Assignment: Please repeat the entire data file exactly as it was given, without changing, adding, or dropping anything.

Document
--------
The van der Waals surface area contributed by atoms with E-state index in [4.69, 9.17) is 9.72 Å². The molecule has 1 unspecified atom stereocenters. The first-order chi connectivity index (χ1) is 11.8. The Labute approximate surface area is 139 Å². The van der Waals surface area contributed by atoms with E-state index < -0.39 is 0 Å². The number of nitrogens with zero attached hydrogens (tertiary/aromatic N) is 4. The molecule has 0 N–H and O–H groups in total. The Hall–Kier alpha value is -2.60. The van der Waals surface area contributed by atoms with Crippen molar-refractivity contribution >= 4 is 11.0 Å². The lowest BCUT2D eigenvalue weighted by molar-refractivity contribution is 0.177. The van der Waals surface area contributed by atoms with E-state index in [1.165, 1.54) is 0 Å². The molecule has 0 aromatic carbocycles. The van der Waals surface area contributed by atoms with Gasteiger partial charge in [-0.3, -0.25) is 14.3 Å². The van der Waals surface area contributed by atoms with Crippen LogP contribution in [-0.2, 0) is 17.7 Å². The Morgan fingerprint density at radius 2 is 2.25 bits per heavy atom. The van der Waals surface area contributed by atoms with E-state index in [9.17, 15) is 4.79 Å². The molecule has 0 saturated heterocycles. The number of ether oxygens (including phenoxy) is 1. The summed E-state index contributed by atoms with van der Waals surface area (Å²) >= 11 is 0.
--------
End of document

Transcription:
The van der Waals surface area contributed by atoms with E-state index in [4.69, 9.17) is 9.72 Å². The molecule has 1 unspecified atom stereocenters. The first-order chi connectivity index (χ1) is 11.8. The Labute approximate surface area is 139 Å². The van der Waals surface area contributed by atoms with E-state index < -0.39 is 0 Å². The number of nitrogens with zero attached hydrogens (tertiary/aromatic N) is 4. The molecule has 0 N–H and O–H groups in total. The Hall–Kier alpha value is -2.60. The van der Waals surface area contributed by atoms with Crippen molar-refractivity contribution >= 4 is 11.0 Å². The lowest BCUT2D eigenvalue weighted by molar-refractivity contribution is 0.177. The van der Waals surface area contributed by atoms with E-state index in [1.165, 1.54) is 0 Å². The molecule has 0 aromatic carbocycles. The van der Waals surface area contributed by atoms with Gasteiger partial charge in [-0.3, -0.25) is 14.3 Å². The van der Waals surface area contributed by atoms with Crippen LogP contribution in [-0.2, 0) is 17.7 Å². The Morgan fingerprint density at radius 2 is 2.25 bits per heavy atom. The van der Waals surface area contributed by atoms with E-state index in [9.17, 15) is 4.79 Å². The molecule has 0 saturated heterocycles. The number of ether oxygens (including phenoxy) is 1. The summed E-state index contributed by atoms with van der Waals surface area (Å²) >= 11 is 0.